- Journal Article
Quantifying uncertainty in weather forecasts is critical, especially for predicting extreme weather events. This is typically accomplished with ensemble prediction systems, which consist of many perturbed numerical weather simulations, or trajectories, run in parallel. These systems are associated with a high computational cost and often involve statistical post-processing steps to inexpensively improve their raw prediction qualities. We propose a mixed model that uses only a subset of the original weather trajectories combined with a post-processing step using deep neural networks. These enable the model to account for non-linear relationships that are not captured by current numerical models or post-processing methods. Applied to the global data, our mixed models achieve a relative improvement in ensemble forecast skill (CRPS) of over 14%. Furthermore, we demonstrate that the improvement is larger for extreme weather events on select case studies. We also show that our post-processing can use fewer trajectories to achieve comparable results to the full ensemble. By using fewer trajectories, the computational costs of an ensemble prediction system can be reduced, allowing it to run at higher resolution and produce more accurate forecasts. This article is part of the theme issue ‘Machine learning for weather and climate modelling’. Show more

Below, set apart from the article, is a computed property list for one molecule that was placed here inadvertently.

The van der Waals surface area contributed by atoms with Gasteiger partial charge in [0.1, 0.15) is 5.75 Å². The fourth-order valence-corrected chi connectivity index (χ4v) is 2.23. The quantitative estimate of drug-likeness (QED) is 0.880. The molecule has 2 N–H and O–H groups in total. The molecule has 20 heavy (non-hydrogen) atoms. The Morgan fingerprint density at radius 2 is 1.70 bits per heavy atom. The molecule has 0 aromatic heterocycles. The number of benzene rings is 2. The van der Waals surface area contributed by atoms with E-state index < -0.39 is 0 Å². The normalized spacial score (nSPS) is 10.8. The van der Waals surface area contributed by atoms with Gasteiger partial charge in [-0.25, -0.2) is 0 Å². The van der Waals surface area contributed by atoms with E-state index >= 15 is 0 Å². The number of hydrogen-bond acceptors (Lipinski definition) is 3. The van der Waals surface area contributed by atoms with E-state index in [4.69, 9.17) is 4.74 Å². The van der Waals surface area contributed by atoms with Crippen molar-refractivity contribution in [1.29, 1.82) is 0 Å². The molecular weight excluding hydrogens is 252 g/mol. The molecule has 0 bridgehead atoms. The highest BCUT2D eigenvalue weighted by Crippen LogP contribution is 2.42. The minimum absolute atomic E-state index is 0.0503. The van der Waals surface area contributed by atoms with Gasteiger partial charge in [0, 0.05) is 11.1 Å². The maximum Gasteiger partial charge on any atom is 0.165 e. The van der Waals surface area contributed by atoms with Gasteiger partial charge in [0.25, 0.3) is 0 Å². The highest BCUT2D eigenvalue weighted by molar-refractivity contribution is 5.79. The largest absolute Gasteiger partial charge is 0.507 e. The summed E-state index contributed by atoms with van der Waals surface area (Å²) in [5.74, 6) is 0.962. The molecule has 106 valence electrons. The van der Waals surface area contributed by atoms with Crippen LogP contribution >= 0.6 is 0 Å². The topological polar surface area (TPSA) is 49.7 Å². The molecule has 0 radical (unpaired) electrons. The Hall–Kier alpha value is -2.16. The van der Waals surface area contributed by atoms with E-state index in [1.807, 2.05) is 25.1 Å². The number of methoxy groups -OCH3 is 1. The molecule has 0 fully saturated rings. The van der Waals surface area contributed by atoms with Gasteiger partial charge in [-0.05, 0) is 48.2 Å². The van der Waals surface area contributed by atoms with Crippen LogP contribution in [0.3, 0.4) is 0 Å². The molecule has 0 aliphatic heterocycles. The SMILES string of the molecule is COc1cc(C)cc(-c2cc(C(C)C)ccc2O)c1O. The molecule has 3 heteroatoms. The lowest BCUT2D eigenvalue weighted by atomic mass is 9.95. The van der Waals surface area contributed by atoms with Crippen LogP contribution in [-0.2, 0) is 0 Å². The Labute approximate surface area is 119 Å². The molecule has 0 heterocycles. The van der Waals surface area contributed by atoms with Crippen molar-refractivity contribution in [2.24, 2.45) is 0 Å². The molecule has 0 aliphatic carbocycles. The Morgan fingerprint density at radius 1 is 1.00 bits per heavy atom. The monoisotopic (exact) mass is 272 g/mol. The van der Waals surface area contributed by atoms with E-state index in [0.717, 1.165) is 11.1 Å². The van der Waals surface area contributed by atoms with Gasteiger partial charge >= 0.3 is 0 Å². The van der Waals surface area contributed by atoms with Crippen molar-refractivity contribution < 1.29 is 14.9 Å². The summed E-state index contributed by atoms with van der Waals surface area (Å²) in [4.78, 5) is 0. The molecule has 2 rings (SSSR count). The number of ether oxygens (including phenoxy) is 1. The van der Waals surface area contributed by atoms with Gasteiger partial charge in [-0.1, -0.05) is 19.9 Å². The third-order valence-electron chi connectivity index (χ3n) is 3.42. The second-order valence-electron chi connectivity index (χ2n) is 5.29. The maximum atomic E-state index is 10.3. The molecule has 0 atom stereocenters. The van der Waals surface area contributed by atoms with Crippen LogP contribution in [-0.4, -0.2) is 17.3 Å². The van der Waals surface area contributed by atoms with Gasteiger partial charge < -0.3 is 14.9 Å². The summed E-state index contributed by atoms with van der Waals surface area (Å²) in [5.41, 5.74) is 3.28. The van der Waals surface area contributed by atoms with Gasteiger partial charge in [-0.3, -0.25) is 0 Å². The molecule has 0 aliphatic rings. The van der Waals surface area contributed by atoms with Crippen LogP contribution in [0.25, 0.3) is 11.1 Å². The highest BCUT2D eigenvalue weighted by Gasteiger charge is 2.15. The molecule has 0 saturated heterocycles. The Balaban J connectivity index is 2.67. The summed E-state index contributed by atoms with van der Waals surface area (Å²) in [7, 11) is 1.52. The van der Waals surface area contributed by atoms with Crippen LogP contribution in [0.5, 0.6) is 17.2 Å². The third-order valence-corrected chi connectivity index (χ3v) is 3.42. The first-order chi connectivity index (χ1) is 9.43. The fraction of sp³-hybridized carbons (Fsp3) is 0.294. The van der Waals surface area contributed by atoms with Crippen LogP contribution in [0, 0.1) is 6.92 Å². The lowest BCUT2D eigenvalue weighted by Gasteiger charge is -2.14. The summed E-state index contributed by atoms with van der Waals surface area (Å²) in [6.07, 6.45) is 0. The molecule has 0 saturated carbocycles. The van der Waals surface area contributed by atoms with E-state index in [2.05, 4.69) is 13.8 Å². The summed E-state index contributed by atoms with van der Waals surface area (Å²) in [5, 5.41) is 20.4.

Journal / seriesPhilosophical Transactions of the Royal Society A: Mathematical, Physical and Engineering Sciences
Pages / Article No.
Subjectdeep learning; weather uncertainty quantification; ensemble post-processing; extreme weather events
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